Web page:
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Am Health Drug Benefits. 2017 Jul;10(5):262-270.

Budget Impact of a Comprehensive Nutrition-Focused Quality Improvement Program for Malnourished Hospitalized Patients.

Author information

Senior Manager, Health Economics Outcomes Research, Abbott Nutrition, Chicago, IL.
President and Chief Executive Officer, Center for Applied Value Analysis, Northampton, MA.
Director, Global Scientific Affairs, Abbott Nutrition, Columbus, OH.
General Manager, AHEAD GmbH-Agency for Health Economic Assessment & Dissemination, Loerrach, Germany.
Tele-Intensivist, eICU, Advocate Health Care, Downers Grove, IL.
President, Convergence CT, North America, Chicago, IL.



Nutrition interventions can alleviate the burden of malnutrition by improving patient outcomes; however, evidence on the economic impact of medical nutrition intervention remains limited. A previously published nutrition-focused quality improvement program targeting malnourished hospitalized patients showed that screening patients with a validated screening tool at admission, rapidly administering oral nutritional supplements, and educating patients on supplement adherence result in significant reductions in 30-day unplanned readmissions and hospital length of stay.


To assess the potential cost-savings associated with decreased 30-day readmissions and hospital length of stay in malnourished inpatients through a nutrition-focused quality improvement program using a web-based budget impact model, and to demonstrate the clinical and fiscal value of the intervention.


The reduction in readmission rate and length of stay for 1269 patients enrolled in the quality improvement program (between October 13, 2014, and April 2, 2015) were compared with the pre-quality improvement program baseline and validation cohorts (4611 patients vs 1319 patients, respectively) to calculate potential cost-savings as well as to inform the design of the budget impact model. Readmission rate and length-of-stay reductions were calculated by determining the change from baseline to post-quality improvement program as well as the difference between the validation cohort and the post-quality improvement program, respectively.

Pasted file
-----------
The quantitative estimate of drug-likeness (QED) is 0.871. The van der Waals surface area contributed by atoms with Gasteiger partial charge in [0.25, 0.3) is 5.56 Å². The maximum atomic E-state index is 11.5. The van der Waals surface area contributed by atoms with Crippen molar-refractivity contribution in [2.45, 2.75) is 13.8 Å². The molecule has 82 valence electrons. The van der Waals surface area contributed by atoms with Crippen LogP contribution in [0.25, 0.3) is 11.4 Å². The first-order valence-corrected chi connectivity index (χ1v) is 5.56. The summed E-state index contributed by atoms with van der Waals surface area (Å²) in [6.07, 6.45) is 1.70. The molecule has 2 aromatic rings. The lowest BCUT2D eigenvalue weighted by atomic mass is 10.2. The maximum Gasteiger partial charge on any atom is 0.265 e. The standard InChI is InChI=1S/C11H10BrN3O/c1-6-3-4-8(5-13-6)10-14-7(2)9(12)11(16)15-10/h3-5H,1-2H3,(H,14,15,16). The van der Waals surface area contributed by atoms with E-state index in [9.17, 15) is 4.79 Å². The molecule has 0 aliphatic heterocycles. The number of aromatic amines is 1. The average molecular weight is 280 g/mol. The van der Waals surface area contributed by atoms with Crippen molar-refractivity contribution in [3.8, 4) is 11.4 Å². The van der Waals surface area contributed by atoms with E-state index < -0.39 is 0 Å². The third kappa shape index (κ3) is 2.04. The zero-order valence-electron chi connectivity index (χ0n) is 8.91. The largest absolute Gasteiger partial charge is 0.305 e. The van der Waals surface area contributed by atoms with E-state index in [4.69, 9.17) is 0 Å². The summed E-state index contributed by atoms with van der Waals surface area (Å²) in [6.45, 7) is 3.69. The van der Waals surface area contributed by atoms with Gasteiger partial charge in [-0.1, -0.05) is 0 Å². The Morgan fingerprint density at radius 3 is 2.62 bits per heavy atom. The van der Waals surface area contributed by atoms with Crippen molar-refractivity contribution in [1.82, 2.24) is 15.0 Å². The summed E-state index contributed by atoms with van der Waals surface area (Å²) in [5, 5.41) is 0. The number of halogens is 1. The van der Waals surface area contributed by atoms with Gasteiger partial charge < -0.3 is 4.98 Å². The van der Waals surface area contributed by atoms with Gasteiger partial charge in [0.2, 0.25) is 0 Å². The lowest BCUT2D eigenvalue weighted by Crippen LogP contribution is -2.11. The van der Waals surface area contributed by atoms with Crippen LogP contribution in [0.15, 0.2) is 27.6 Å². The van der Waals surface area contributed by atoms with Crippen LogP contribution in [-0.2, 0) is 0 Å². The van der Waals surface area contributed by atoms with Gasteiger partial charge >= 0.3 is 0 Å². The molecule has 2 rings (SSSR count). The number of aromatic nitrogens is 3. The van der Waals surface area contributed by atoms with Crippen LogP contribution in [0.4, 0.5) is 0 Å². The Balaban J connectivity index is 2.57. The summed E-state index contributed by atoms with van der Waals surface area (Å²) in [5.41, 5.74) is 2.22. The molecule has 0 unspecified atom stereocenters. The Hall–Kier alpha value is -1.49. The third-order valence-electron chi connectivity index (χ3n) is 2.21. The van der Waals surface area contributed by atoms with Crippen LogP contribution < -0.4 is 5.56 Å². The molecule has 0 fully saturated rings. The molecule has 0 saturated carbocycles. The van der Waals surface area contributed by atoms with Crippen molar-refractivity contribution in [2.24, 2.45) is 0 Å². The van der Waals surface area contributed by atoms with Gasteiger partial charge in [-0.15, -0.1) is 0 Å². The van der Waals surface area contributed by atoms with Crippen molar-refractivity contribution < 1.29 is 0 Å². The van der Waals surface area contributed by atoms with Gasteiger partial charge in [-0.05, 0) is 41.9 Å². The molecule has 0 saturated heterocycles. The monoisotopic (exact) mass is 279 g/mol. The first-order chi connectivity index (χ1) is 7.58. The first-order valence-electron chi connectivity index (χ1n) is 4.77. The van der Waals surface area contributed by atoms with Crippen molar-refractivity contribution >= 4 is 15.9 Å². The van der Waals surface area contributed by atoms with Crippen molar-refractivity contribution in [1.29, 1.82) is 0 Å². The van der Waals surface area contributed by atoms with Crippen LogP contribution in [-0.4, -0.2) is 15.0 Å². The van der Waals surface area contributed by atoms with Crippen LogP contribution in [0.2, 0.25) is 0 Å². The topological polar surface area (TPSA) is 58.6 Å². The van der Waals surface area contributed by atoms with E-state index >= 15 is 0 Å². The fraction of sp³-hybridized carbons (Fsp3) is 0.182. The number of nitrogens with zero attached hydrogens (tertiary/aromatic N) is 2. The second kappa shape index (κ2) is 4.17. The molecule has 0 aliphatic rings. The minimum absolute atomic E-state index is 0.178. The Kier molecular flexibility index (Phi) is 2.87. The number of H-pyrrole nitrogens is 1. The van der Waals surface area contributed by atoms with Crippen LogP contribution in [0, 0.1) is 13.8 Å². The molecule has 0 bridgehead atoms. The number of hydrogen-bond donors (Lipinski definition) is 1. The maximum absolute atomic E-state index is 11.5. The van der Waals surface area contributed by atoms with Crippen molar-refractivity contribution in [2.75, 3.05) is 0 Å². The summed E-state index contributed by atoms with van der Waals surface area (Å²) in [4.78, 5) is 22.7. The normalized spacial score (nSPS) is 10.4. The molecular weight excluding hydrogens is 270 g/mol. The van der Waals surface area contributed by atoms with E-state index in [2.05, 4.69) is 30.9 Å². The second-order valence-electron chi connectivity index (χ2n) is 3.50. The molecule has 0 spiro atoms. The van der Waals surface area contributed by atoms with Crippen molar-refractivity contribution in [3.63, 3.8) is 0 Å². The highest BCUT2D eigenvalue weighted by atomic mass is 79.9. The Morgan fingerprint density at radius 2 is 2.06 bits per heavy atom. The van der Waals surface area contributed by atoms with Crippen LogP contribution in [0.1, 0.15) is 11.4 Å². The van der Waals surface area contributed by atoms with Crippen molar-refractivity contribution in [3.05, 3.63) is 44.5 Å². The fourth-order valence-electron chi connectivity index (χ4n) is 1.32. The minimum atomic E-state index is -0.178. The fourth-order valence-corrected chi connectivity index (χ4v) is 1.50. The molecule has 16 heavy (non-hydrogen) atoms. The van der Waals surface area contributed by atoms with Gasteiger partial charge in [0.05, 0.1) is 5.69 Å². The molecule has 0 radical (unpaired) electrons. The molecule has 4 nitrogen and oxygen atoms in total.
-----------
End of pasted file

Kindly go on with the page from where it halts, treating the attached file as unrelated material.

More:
As a result of improved health outcomes for the treated patients, the nutrition-focused quality improvement program led to a reduction in 30-day hospital readmissions and length of stay. The avoided hospital readmissions and reduced number of days in the hospital for the patients in the quality improvement program resulted in cost-savings of $1,902,933 versus the pre-quality improvement program baseline cohort, and $4,896,758 versus the pre-quality improvement program in the validation cohort. When these costs were assessed across the entire patient population enrolled in the quality improvement program, per-patient net savings of $1499 when using the baseline cohort as the comparator and savings per patient treated of $3858 when using the validated cohort as the comparator were achieved.


The nutrition-focused quality improvement program reduced the per-patient healthcare costs by avoiding 30-day readmissions and through reduced length of hospital stay. These clinical and economic outcomes provide a rationale for merging patient care and financial modeling to advance the delivery of value-based medicine in a malnourished hospitalized population. The use of a novel web-based budget impact model supports the integration of comparative effectiveness analytics and healthcare resource management in the hospital setting to provide optimal quality of care at a reduced overall cost.


budget impact model; cost-savings; hospital length of stay; hospital readmissions; hospital setting; malnourished inpatients; nutrition-focused interventions; quality improvement program; value-based medicine


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